Thursday, 28 February 2008

death of a great pioneer

Larry Norman, pioneer christian musician, died early this week at age 61.

I was a Larry Norman fan. In the 1960s, when rock music was in one of its most innovative phases, with great artists like the Beatles, Dylan, Van Morrison, Yes, Jethro Tull, the Beach Boys, Eric Clapton, Jefferson Airplane, etc, christian music was back in the 1950s, with some wimpish gospel country sort of stuff. (I guess there was some good black gospel, but I never heard it.)

Enter Larry Norman, with some good, though not great music, but with superbly crafted words and attitude. He blazed the way for others to follow (though I'm pretty sure he would have hated the too nice, predictable, middle-of-the-road and big money thing christian music has become). He became a leader in the post-hippie Jesus movement and christian counter-culture. But in the end, his attitude probably brought him undone, as he was difficult to get on with (they say) and he alienated the christian establishment. In the past two decades, he was often badly unwell and he didn't produce much music of note.

Here's a sample of his lyrics, illustrating his blend of faith and politics (it's from "The Great American Novel" on the 1972 album "Only Visiting This Planet", but it some of it sounds eerily current):

you kill a black man at midnight just for talking to your daughter
then you make his wife your mistress and you leave her without water
and the sheet you wear upon your face is the sheet your children sleep on
at every meal you say a prayer that you don't believe but still you keep on

and your money says "in God we trust", but its against the law to pray in school
you say we beat the russians to the moon, and i say you starved your children to do it

you are far across the ocean in a war that's not your own
and while you're winning theirs you're gonna lose the one at home
do you really think the only way to bring about the peace
is to sacrifice your children and kill all your enemies

you say all men are equal, all men are brothers
then why are the rich more equal than others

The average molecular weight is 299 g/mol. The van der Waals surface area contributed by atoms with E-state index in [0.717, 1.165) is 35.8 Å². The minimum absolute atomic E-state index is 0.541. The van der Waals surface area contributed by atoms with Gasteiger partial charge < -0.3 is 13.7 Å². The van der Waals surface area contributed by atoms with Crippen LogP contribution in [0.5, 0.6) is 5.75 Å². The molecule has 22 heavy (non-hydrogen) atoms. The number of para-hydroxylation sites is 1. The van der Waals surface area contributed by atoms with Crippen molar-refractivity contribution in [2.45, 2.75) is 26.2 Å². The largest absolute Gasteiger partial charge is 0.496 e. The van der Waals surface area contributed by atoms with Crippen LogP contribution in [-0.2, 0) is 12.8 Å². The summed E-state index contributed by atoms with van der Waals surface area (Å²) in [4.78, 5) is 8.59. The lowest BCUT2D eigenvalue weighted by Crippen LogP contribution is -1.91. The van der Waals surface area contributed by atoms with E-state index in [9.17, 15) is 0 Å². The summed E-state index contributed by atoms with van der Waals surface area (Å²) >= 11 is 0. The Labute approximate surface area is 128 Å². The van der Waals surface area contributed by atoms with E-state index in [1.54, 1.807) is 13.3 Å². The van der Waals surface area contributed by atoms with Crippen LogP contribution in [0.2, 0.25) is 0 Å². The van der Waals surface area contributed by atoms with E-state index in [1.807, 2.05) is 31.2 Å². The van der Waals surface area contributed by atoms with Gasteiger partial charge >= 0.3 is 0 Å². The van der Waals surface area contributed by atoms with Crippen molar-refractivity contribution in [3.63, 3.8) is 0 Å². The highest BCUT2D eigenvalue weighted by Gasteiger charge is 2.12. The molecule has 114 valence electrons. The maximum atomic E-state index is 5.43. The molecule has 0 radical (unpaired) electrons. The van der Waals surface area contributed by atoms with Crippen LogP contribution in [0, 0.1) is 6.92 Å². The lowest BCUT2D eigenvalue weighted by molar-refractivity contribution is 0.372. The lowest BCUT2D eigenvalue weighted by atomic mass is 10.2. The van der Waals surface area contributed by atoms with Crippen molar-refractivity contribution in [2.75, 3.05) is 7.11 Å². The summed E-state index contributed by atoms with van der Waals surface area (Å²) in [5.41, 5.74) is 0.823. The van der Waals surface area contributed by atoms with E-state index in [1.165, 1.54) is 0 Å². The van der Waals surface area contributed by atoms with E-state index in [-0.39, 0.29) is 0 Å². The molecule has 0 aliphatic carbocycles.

don't ask me for the answers i've only got one
that a man leaves his darkness when he follows the son

Farewell Larry, I'll see you "in another land".

Read an obituary here and the notice on his website.

Tuesday, 19 February 2008

super-size me - and my ambulance

Obesity is increasing! One not so little indication of this is that the state of New South Wales is doubling (from 3 to 6) its fleet of "mega-lift ambulances", which are designed to carry people weighing more than 180 kgs and too large to fit in a normal ambulance.

It is estimated that the economic cost of obesity to the Australian health system is about $873 million per year.

Read the Sydney Morning Herald report here.

Saturday, 16 February 2008

a well documented miracle?

In August last year (miracles happen?) I reported several cases of apparent healing miracles. I have done a little more checking up of one of these, and found some independent news reports.

The case concerned a Florida USA heart specialist and a man who failed to respond to emergency treatment after a massive heart attack, and was pronounced dead. But after a "voice" in his head told him to pray for the man, the heart specialist did so and the man revived.

The apparent miracle was first recorded by the International Press Association and on several christian websites, including the World Christian Doctors Network (which gave no details), and ASSIST. But when I found that some people won't accept a miracle account from a christian source, I checked out some secular accounts - the American College of Radiology, Fox News WSVN7, Florida, Fox News and Palm Beach Daily News archive.

These accounts give some extra information (although the reporting is not always clear) and include an interview with the healed man. I am trying to find further info to provide further verification.

Please let us know you've visited, and tell us what you think, by leaving a comment using the link below.